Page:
Frank Bruno, Jr.

My Estate Planning & Elder Law Story

FRANK BRUNO, JR. (geotag)

As a child, I loved to read comic books and I especially liked the origin stories. So here is mine…

I grew up in Queens, NY to middle class parents. My father worked for the City and my mother was a stay at home mom. I have two older sisters and six nieces and nephews.

I have had three personal contacts with end of life decisions and it impacted my life and practice areas. My mom’s mom lived with us growing up. She was spirited, healthy and vibrant. She was a quiet, pleasant woman that was widowed at 49 and stayed single until her passing at 87 years old. When she worked as a seamstress in a clothing factory her nickname was Swifty Millie. Her real name was Carmella, but like she told everyone, all the Carmella’s were Millie.

At 87 years old, my grandmother, without any prior signs of being ill, discovered that she had a tumor in her belly. It was the size of a grapefruit. She had no pain but it was only days before she fell into a coma.

On the tenth day in the hospital, my mother and her sister, the only two children of Grandma Millie were discussing whether to pull the plug and remove her from life support. My aunt thought it was the right thing to do and my mother was adamant not to. There was no prior discussion and no prior thought about this situation.

I sort of remember that they had a health care proxy that gave them the authority to do so but they just didn’t know. They had no family guidance and really didn’t know what their mother’s wishes were. In a bittersweet fortunate twist, the decision was taken from them as my grandmother passed away still in a coma.

Each sister wanted to do the right thing, the humane thing, but neither really knew what that meant. I was in law school at the time and wanted to know how to remedy this dilemma.

Flash forward to 2000 — after a year of visiting doctors, having tests done, blood drawn and scans taken; by process of elimination, my father was diagnosed with ALS, Lou Gehrig’s Disease. My dad, a loving, sweet and kind man was happy that it was not Kennedy’s Disease because that is an inherited illness and this way his children would be spared from a similar fate.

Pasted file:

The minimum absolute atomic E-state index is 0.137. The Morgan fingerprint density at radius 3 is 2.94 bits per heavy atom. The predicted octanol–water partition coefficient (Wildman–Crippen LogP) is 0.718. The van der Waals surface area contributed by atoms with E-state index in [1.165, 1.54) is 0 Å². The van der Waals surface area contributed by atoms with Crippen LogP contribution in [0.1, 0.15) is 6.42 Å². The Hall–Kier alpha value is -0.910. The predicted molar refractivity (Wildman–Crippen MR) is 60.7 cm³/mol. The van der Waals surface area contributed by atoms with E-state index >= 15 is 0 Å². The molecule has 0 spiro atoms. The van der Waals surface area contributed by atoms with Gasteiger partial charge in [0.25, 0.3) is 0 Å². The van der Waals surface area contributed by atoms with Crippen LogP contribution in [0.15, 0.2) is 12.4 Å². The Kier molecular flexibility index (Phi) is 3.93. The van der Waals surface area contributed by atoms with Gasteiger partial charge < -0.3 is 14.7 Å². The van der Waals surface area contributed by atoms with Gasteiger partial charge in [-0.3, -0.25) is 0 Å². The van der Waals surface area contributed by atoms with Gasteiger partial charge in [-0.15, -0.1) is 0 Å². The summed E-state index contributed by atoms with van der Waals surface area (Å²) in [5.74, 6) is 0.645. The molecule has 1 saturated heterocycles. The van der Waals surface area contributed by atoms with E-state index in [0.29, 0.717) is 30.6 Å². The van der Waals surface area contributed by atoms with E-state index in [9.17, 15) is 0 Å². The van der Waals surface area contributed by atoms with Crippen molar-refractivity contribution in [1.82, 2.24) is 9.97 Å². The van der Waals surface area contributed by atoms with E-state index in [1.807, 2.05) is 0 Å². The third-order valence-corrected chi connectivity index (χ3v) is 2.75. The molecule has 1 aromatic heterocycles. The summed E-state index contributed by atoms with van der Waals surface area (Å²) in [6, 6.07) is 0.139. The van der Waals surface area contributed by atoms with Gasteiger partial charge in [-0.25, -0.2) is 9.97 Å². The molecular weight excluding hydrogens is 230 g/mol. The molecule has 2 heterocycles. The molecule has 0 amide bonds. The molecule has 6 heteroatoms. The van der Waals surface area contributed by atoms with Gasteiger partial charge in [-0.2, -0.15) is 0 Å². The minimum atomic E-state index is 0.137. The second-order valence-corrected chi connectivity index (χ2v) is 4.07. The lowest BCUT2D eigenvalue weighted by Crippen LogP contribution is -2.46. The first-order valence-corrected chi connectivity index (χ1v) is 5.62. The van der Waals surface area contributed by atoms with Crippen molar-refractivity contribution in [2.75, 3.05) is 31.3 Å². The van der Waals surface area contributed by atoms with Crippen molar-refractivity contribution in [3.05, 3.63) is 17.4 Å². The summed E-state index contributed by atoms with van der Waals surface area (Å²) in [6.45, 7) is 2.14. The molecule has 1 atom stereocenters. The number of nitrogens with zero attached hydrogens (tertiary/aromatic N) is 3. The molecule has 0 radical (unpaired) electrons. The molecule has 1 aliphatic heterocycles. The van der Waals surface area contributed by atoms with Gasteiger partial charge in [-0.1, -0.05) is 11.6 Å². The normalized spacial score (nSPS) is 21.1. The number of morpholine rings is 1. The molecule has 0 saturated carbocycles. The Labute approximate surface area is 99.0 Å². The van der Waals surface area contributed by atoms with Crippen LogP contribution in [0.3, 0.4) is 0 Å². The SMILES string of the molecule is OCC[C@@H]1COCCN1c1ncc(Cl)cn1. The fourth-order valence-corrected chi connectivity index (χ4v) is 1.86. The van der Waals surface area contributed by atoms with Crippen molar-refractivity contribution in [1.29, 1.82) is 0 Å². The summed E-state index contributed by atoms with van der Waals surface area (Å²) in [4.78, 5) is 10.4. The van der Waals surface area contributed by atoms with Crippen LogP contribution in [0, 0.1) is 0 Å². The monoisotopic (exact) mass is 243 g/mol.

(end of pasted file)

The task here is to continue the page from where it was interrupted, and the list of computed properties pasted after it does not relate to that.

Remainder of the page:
I have gone through meetings, appointments, doctor’s visits, medical issues, insurance issues, hospice issues and end of life decisions with my father. He passed away leaving my mother a young widow.

My mother passed away in May 2018 from complications due to dementia. It was a failure to thrive. In 2016, at 86 years old she was vibrant, driving, going on Senior trips, playing cards and socially active. She had an energetic 86 and ½ years and then experienced a precipitous drop. There were appointments, doctors and specialist visits as her health was failing. She had cat scans, blood tests, iron infusions, vitamin b shots and a variety of measures were taken as she was not feeling well. She lived alone and aides were brought in, services were sought and ultimately community medicaid was applied for. During this period, she was brought to the hospital, brought to two different care facilities and ultimately hospice was necessary. She passed away at home in the presence of her children and grandchildren and we know that she waited for everyone to arrive before she left.

As an attorney, I reached out to so many kind and caring attorneys in the elder law field to assist and give professional wisdom. I deepened my own knowledge, I studied, I went across the country to study with the best in the elder law field. I took several different immersive trainings in Medicaid practice, elder law strategies, advanced directives, trusts and estates. I rededicated my practice to the service of issues affecting the infirm and elderly.


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